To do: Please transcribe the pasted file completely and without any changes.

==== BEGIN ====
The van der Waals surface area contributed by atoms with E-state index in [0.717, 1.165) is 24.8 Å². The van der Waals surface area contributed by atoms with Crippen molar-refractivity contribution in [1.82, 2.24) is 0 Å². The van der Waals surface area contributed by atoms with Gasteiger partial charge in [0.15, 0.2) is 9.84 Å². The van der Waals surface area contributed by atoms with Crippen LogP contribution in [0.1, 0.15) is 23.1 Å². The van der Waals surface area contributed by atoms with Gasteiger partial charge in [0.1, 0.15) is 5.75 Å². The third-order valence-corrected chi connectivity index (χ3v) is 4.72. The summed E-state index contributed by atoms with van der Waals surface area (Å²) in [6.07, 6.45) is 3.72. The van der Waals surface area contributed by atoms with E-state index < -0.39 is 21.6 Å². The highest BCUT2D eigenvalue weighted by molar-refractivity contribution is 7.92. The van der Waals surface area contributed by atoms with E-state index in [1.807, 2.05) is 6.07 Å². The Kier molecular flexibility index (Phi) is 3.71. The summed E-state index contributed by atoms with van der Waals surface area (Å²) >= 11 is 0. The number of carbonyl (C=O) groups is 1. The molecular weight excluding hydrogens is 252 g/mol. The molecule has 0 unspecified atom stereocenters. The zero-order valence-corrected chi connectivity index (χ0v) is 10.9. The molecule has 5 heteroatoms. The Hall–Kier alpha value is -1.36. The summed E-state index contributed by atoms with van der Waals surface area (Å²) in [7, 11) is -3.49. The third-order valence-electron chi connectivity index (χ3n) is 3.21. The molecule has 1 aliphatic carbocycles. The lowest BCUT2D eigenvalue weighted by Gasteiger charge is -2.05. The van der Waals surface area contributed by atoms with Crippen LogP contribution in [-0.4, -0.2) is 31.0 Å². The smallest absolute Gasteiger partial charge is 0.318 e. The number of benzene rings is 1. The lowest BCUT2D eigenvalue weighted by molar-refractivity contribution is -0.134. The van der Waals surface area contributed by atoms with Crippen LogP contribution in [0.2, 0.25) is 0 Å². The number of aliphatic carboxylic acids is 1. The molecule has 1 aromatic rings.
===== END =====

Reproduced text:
The van der Waals surface area contributed by atoms with E-state index in [0.717, 1.165) is 24.8 Å². The van der Waals surface area contributed by atoms with Crippen molar-refractivity contribution in [1.82, 2.24) is 0 Å². The van der Waals surface area contributed by atoms with Gasteiger partial charge in [0.15, 0.2) is 9.84 Å². The van der Waals surface area contributed by atoms with Crippen LogP contribution in [0.1, 0.15) is 23.1 Å². The van der Waals surface area contributed by atoms with Gasteiger partial charge in [0.1, 0.15) is 5.75 Å². The third-order valence-corrected chi connectivity index (χ3v) is 4.72. The summed E-state index contributed by atoms with van der Waals surface area (Å²) in [6.07, 6.45) is 3.72. The van der Waals surface area contributed by atoms with E-state index < -0.39 is 21.6 Å². The highest BCUT2D eigenvalue weighted by molar-refractivity contribution is 7.92. The van der Waals surface area contributed by atoms with E-state index in [1.807, 2.05) is 6.07 Å². The Kier molecular flexibility index (Phi) is 3.71. The summed E-state index contributed by atoms with van der Waals surface area (Å²) >= 11 is 0. The number of carbonyl (C=O) groups is 1. The molecular weight excluding hydrogens is 252 g/mol. The molecule has 0 unspecified atom stereocenters. The zero-order valence-corrected chi connectivity index (χ0v) is 10.9. The molecule has 5 heteroatoms. The Hall–Kier alpha value is -1.36. The summed E-state index contributed by atoms with van der Waals surface area (Å²) in [7, 11) is -3.49. The third-order valence-electron chi connectivity index (χ3n) is 3.21. The molecule has 1 aliphatic carbocycles. The lowest BCUT2D eigenvalue weighted by Gasteiger charge is -2.05. The van der Waals surface area contributed by atoms with Crippen LogP contribution in [-0.4, -0.2) is 31.0 Å². The smallest absolute Gasteiger partial charge is 0.318 e. The number of benzene rings is 1. The lowest BCUT2D eigenvalue weighted by molar-refractivity contribution is -0.134. The van der Waals surface area contributed by atoms with Crippen LogP contribution in [0.2, 0.25) is 0 Å². The number of aliphatic carboxylic acids is 1. The molecule has 1 aromatic rings.